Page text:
We may already feel cozy about artificial intelligence making ordinary decisions for us in our daily life. From product and movie recommendations on Netflix and Amazon to friend suggestions on Facebook, tailored advertisements on Google search result pages and auto corrections in virtually every app we use, artificial intelligence has already become ubiquitous like electricity or running water.
But what about profound and life-changing decisions like in the judiciary system when a person is sentenced based on algorithms he isn’t even allowed to see.
A few months ago, when Chief Justice John G. Roberts Jr. visited the Rensselaer Polytechnic Institute in upstate New York, Shirley Ann Jackson, president of the college, asked him “when smart machines, driven with artificial intelligences, will assist with courtroom fact-finding or, more controversially even, judicial decision-making?”
The chief justice’s answer was truly startling. “It’s a day that’s here,” he said, “and it’s putting a significant strain on how the judiciary goes about doing things.”
In the well-publicized case Loomis v. Wisconsin, where the sentence was partly based on a secret algorithm, the defendant argued without success that the ruling is unconstitutional since neither he nor the judge were allowed to inspect the inner workings of the computer program.
Northpointe Inc., the company behind Compas, the assessment software that deemed Mr. Loomis of having an above the average risk factor, was not ready to disclose its algorithms, and said earlier last year, “The key to our product is the algorithms, and they’re proprietary.”
“We’ve created them, and we don’t release them because it’s certainly a core piece of our business,” one of its executives added.
Computationally calculated risk assessments are increasingly common in U.S. courtrooms and are handed to judicial decision makers at every stage of the process. These so-called risk factors help judges to decide about the bond amounts, how harsh the sentence should be or even whether the defendant could be set free. In Arizona, Colorado, Delaware, Kentucky, Louisiana, Oklahoma, Virginia, Washington and Wisconsin, the results of such assessments are given to judges during criminal sentencing.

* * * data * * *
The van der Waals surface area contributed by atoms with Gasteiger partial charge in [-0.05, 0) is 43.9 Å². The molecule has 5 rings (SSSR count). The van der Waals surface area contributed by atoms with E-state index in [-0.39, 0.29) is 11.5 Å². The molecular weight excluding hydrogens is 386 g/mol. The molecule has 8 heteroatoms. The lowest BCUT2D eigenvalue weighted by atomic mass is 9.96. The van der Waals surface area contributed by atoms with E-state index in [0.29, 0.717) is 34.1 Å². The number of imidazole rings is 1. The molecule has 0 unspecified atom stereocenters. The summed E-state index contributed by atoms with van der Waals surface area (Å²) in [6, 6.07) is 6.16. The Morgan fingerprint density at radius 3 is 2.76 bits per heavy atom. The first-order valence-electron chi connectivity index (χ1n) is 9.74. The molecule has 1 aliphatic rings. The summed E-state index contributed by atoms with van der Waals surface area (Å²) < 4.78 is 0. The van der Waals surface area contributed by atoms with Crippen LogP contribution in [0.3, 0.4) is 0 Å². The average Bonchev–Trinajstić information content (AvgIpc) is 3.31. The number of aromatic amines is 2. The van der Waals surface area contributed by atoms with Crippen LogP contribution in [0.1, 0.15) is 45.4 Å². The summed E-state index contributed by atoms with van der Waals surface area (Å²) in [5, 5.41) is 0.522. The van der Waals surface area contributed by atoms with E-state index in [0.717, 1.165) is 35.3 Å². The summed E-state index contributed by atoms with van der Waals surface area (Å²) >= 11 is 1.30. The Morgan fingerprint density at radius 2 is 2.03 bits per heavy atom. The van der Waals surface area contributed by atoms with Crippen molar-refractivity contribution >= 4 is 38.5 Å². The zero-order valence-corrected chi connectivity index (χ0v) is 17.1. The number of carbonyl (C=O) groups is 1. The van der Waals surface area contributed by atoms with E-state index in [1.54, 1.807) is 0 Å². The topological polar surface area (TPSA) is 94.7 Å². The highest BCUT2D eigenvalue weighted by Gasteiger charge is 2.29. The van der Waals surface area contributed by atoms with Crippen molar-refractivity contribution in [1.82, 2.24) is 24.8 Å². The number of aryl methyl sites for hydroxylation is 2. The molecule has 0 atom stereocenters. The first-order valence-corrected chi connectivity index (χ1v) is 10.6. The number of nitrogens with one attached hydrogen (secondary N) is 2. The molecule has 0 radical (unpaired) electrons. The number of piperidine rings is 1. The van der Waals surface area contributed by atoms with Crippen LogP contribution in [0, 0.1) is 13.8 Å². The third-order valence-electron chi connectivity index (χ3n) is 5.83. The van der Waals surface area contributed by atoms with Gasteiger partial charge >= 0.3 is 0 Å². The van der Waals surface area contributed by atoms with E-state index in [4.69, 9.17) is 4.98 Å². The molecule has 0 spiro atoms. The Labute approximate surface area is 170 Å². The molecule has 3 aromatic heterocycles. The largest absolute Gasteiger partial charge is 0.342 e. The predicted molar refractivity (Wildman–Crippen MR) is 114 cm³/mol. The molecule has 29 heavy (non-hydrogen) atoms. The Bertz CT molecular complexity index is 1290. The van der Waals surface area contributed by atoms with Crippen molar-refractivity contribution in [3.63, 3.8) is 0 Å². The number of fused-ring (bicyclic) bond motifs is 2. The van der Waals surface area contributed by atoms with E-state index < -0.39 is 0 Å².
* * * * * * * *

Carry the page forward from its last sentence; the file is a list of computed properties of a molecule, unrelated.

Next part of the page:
But for the sake of argument, let’s assume for a moment that every piece of software and algorithm used by governmental institutions like the law enforcement or courts is properly peer-reviewed and vetted under comprehensive regulations. The problem here isn’t just about the companies and government being transparent about their algorithms and methods but also about how to interpret and understand something that is black box to humans.
Most modern artificially intelligent systems are based on a derivative of machine learning. In simple terms, machine learning is about training an artificial neural network with already labeled data to help it understand general concepts out of special cases. It’s all about statistics. By feeding thousands upon thousands of prepared data to the network, you enable the system to gradually fine tune the weight of the individual neurons in a specific layer. The end result is a complex reading of all the neurons weighing in to have a say about the end result.
Much like how our brain works, the inner workings of a trained model isn’t like traditional rule-based algorithms where for each input there is a predefined output. The only thing we can do is to try to create the best model possible and train it with as much unbiased data we can get our hands on. The rest is a mystery to scientists.
When it comes to distinguishing a dog from a cat, current artificial intelligence technology does a pretty good job. And if it mistakenly calls a cat a dog, well, it’s not that a big deal. But life and death decisions are another matter altogether.
Take self-driving cars for instance. There are already projects where there isn’t a single line of code written by engineers that drives the car. In 2016, Nvidia’s deep learning algorithms, for instance, ran an autonomous car that had learned how to drive just by watching a human driver. When you contemplate on the consequences, it becomes a little bit disturbing.
Think about the classic situation when the car faces a little girl running across the street followed by her dad. The car has to decide between colliding with the kid, the father or run into the nearby crowd. Statistically, because that’s how machine learning basically works, there is a 20 percent chance of fatally hitting the girl, 60 percent chance of fatally hitting the father, and 10 percent chance of fatally hitting two of the bystanders. There is also the safety calculations for the passengers of the car. Hitting the girl bears a 20 percent chance of severely injuring them while there is only a 10 percent chance when hitting the father. How should the car decide? What would you have done? In retrospect, it isn’t even possible to deduct and clarify the car’s decision-making process out of the AI black box. You get the idea.
It’s also about the data we feed the machines. In 2016, Propublica, showed a case where machine bias deemed a black woman more high risk than a white man, while all their previous records showed otherwise.
For the better or worse, at the end of the day, there is no denying that AI will conquer every industry and aspect of our lives. From the military, to our schools and shopping centers, AI will become so omnipresent that we won’t even feel it. History has shown us time and again that it is not about the technology, but about how we use it.
As Melvin Kranzberg’s first law of technology states, “Technology is neither good nor bad; nor is it neutral.” It’s about the human species to put it to good use.